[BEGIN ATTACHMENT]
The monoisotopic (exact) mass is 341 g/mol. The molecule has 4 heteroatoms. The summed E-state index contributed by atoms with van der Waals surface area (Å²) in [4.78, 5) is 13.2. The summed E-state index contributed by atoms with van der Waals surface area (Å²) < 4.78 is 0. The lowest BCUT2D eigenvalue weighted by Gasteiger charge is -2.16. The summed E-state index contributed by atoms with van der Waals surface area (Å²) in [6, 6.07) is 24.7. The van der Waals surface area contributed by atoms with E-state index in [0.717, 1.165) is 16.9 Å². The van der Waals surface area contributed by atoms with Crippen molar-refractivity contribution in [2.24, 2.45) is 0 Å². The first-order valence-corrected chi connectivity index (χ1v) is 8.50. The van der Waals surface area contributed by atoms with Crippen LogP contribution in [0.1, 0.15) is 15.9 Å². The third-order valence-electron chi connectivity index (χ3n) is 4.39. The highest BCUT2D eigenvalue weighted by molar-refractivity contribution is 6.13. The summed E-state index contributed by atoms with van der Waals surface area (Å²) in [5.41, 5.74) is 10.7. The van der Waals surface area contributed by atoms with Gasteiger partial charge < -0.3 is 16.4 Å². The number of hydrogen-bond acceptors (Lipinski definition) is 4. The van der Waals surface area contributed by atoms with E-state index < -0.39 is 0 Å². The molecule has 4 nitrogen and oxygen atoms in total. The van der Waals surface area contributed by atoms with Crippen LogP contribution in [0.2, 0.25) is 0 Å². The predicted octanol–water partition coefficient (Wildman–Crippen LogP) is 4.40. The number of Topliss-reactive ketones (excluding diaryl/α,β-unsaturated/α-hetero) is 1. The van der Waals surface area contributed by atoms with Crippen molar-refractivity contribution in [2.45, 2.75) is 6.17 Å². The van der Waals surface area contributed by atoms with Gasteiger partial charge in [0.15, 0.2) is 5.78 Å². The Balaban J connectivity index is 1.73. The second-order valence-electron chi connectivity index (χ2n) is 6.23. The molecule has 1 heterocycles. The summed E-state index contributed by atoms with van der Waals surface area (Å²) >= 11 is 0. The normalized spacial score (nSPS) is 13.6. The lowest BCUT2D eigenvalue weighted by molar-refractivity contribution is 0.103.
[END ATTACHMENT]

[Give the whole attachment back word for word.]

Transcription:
The monoisotopic (exact) mass is 341 g/mol. The molecule has 4 heteroatoms. The summed E-state index contributed by atoms with van der Waals surface area (Å²) in [4.78, 5) is 13.2. The summed E-state index contributed by atoms with van der Waals surface area (Å²) < 4.78 is 0. The lowest BCUT2D eigenvalue weighted by Gasteiger charge is -2.16. The summed E-state index contributed by atoms with van der Waals surface area (Å²) in [6, 6.07) is 24.7. The van der Waals surface area contributed by atoms with E-state index in [0.717, 1.165) is 16.9 Å². The van der Waals surface area contributed by atoms with Crippen molar-refractivity contribution in [2.24, 2.45) is 0 Å². The first-order valence-corrected chi connectivity index (χ1v) is 8.50. The van der Waals surface area contributed by atoms with Crippen LogP contribution in [0.1, 0.15) is 15.9 Å². The third-order valence-electron chi connectivity index (χ3n) is 4.39. The highest BCUT2D eigenvalue weighted by molar-refractivity contribution is 6.13. The summed E-state index contributed by atoms with van der Waals surface area (Å²) in [5.41, 5.74) is 10.7. The van der Waals surface area contributed by atoms with Gasteiger partial charge < -0.3 is 16.4 Å². The number of hydrogen-bond acceptors (Lipinski definition) is 4. The van der Waals surface area contributed by atoms with E-state index < -0.39 is 0 Å². The molecule has 4 nitrogen and oxygen atoms in total. The van der Waals surface area contributed by atoms with Crippen LogP contribution in [0.2, 0.25) is 0 Å². The predicted octanol–water partition coefficient (Wildman–Crippen LogP) is 4.40. The number of Topliss-reactive ketones (excluding diaryl/α,β-unsaturated/α-hetero) is 1. The van der Waals surface area contributed by atoms with Crippen molar-refractivity contribution in [2.45, 2.75) is 6.17 Å². The van der Waals surface area contributed by atoms with Gasteiger partial charge in [0.15, 0.2) is 5.78 Å². The Balaban J connectivity index is 1.73. The second-order valence-electron chi connectivity index (χ2n) is 6.23. The molecule has 1 heterocycles. The summed E-state index contributed by atoms with van der Waals surface area (Å²) >= 11 is 0. The normalized spacial score (nSPS) is 13.6. The lowest BCUT2D eigenvalue weighted by molar-refractivity contribution is 0.103.